Strokes of genius

John Green in his studio
John Green in his studio
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Imagine a stereotypical artist’s garret and you will have conjured up a mental picture of John Green’s studio.

To reach it at the top of an old Methodist chapel you follow a labyrinthine series of corridors, mount several flights of stairs and you finally reach his aerie.

One of John Green's Dockyard paintings

One of John Green's Dockyard paintings

John, who had just arrived on his bicycle from his North End home, unlocks the door to what seems like an attic studio and reveals a room flooded with sunlight. Every inch of the walls is covered with his distinctive work.

And to complete the perfect image, it’s cold. Very cold.

But it doesn’t matter, for this is John’s world – a world in which he is surrounded by the place which has inspired him to sketch and paint, Portsmouth Dockyard, where he worked for 40 years as a rigger, one of the toughest jobs.

There is a large easel on one side with a painting of a Dreadnought battleship from the First World War.

Some of the men seemed like giants. A lot had come back from the war and didn’t want a little whippersnapper back-chatting them

John Green

There’s a lovely silhouette of a dockyard worker with a seagull perched on his cap and then there are two caricatures, one of a rigger with an enormous length of rope slung over his shoulder, the other of a dockie holding what appears to be a steaming two-pint mug of tea.

Elsewhere there are images of destroyers, tugs, locks, basins and Dockyard characters who once represented the soul of Portsmouth.

Brushes, palettes, crayons and an array of pens, pencils, inks and paper are scattered around his large desk and virtually every other surface in the room in the 31-studio Art Space Portsmouth which occupies that one-time chapel in Brougham Road, Southsea.

Now 74, John is a quietly-spoken, modest man – the sort who forgets he is wearing his cycle clips throughout the interview, but who burns with passion and pride about his talent.

He reaches across that large desk to a bookcase and pulls out a handful of dog-eared sketch books. Inside are sketches of Dockyard scenes, observations he made in lulls between jobs when the ’yard was in its pomp.

‘I always carried one in my pocket,’ he says, ‘just in case I saw something interesting.’

He adds: ‘The Dockyard was such a wonderful place to capture, full of characters and marvellous pieces of engineering. I was lucky enough to work there when it was in its prime. It’s virtually all gone today.’

John was 15 when he went from St Luke’s School, Southsea, to be a yard boy in the Dockyard’s rigging section.

His dad was a welder there and he, like so many young men in the city, was destined to carry on the family tradition.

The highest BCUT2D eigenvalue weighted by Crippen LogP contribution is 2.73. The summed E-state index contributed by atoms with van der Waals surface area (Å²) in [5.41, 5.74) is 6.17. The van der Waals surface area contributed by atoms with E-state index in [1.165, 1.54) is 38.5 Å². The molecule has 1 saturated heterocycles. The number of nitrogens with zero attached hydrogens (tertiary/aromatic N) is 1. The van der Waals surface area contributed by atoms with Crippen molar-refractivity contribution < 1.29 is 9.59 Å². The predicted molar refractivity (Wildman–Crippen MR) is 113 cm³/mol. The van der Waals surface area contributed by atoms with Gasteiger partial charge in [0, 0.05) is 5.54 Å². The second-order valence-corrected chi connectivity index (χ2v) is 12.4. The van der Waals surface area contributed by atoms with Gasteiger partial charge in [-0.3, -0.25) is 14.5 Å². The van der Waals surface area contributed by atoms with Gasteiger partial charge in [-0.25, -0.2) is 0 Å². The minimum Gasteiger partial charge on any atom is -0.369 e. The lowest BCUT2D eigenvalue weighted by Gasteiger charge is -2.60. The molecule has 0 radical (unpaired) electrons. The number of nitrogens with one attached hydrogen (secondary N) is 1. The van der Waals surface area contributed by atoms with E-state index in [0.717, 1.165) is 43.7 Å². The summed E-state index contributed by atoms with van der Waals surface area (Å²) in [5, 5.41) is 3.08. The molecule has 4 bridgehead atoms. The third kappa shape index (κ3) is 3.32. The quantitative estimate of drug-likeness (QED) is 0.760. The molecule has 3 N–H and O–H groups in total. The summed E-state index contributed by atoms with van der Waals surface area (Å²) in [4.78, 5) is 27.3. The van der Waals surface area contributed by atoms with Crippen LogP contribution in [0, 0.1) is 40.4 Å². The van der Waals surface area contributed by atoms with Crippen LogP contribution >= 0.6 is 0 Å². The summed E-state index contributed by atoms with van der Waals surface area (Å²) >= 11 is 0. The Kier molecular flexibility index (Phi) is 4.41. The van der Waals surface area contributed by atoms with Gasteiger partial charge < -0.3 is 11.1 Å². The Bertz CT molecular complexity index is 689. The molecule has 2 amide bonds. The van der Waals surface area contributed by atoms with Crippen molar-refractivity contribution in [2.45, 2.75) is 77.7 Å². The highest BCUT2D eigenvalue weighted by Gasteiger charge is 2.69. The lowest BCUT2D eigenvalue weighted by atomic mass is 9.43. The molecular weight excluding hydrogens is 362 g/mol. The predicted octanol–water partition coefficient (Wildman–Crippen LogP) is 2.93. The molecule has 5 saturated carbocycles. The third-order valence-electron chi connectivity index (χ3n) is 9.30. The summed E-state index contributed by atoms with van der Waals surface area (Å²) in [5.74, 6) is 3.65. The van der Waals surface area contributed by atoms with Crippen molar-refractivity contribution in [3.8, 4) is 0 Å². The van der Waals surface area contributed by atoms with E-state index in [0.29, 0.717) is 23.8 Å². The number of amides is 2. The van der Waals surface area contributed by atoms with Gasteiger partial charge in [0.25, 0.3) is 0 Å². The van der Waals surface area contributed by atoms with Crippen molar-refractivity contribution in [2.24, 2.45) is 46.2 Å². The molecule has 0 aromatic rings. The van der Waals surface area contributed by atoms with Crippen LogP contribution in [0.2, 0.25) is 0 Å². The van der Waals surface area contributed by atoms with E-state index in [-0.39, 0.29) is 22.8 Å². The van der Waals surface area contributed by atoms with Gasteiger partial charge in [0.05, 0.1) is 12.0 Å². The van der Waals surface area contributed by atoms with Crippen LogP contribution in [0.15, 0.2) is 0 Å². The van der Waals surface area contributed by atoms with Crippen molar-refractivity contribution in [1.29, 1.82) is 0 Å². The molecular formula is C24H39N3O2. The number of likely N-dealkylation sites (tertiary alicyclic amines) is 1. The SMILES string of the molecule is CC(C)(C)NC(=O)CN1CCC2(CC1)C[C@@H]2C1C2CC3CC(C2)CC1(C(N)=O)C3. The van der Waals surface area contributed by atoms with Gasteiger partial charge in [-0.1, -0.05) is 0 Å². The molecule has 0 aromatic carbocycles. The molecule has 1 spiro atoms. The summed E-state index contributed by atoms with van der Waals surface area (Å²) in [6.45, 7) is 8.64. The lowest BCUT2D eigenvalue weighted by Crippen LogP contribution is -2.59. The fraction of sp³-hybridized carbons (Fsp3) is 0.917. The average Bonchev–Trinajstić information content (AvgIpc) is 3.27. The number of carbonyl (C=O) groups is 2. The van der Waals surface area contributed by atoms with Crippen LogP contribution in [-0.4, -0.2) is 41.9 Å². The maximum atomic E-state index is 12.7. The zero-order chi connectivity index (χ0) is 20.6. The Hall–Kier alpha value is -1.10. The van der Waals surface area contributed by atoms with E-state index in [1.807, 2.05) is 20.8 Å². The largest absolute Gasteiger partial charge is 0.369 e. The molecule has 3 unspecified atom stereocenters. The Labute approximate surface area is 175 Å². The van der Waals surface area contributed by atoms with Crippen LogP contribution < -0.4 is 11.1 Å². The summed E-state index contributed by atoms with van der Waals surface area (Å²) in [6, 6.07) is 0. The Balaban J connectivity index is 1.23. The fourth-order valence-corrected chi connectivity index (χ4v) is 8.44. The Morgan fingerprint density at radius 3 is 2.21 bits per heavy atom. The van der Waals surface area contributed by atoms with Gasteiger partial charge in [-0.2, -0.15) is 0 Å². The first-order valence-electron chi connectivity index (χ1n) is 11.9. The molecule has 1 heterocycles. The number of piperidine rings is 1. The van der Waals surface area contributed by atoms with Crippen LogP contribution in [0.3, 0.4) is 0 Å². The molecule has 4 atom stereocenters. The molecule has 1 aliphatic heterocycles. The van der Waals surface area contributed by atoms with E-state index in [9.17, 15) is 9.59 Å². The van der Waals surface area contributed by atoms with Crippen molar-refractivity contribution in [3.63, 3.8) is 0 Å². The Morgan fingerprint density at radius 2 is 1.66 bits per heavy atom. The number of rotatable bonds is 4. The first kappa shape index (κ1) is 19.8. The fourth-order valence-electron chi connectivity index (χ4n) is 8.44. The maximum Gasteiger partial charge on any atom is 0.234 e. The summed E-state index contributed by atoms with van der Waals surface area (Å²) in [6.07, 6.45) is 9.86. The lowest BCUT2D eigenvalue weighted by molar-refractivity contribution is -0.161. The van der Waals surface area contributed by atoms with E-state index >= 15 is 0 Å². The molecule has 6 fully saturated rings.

As he began his apprenticeship, an artistic flair first discovered in the classroom at Omega Street Junior School, Somers Town, was initially forgotten.

But 60 years later John now combines the two – sketching and painting scenes of Dockyard life from the time when it dominated the city.

His images recall the glory days of 20,000 men working in the Dockyard, with the huge phalanx of cyclists pouring through the gate at out-muster time, a sight to behold.

After taking early retirement from the rigging section in 1996 – 40 years after he started work there – John studied for an art diploma at Southampton Institute. It is so good that some of his work has been sold in London galleries and now, from January 29, he is getting his first one-man show at Jack House Gallery in High Street, Old Portsmouth, with a second promised later this year.

John recalls the first time one of his pictures attracted praise. He was eight or nine and his Omega Street headmaster interrupted an art class and took a look at what he was drawing.

‘It was of some chickens we kept in the back yard at home in Lancaster Street off Somers Road. The headmaster said: ‘‘John, this is wonderful’’. I’ve never forgotten those words.’

Even though he had a natural talent, John was the oldest of three children growing up in that Somers Town home and he needed to start earning.

He adds: ‘I was good at drawing at school, but my dad said the best thing for me was to go into the Dockyard. It suited me because I was a footballer [he played for Waterlooville] and I got Saturdays off.’

Life as a rigger’s mate could be hard – they were often weighed down with the tools of the trade they had to carry to ships wherever they were berthed in the ’yard.

John says: ‘The boys were all sizes, but the small ones would have massive heaving lines wrapped around them that were as big as they were.’

Apprentices also had to know their place. ‘As a boy I had to go to see the master rigger who was a naval commander. He told me: ‘‘Eyes open, mouth shut. You remember that and you’ll be OK.’’

‘Some of the men seemed like giants. A lot had come back from the war and didn’t want a little whippersnapper back-chatting them.’

He remembers working on battleships such as HMS Vanguard and HMS Victory. Riggers had to climb masts and pull ships alongside and across basins using capstan wires and hawsers.

John says of the 1950s and 1960s: ‘In those days everything was done by manpower. They were wonderful times.

‘I’d get my sketch book out at every spare opportunity and eventually I gained a reputation in the Dockyard as ‘‘the dockie who draws’’.’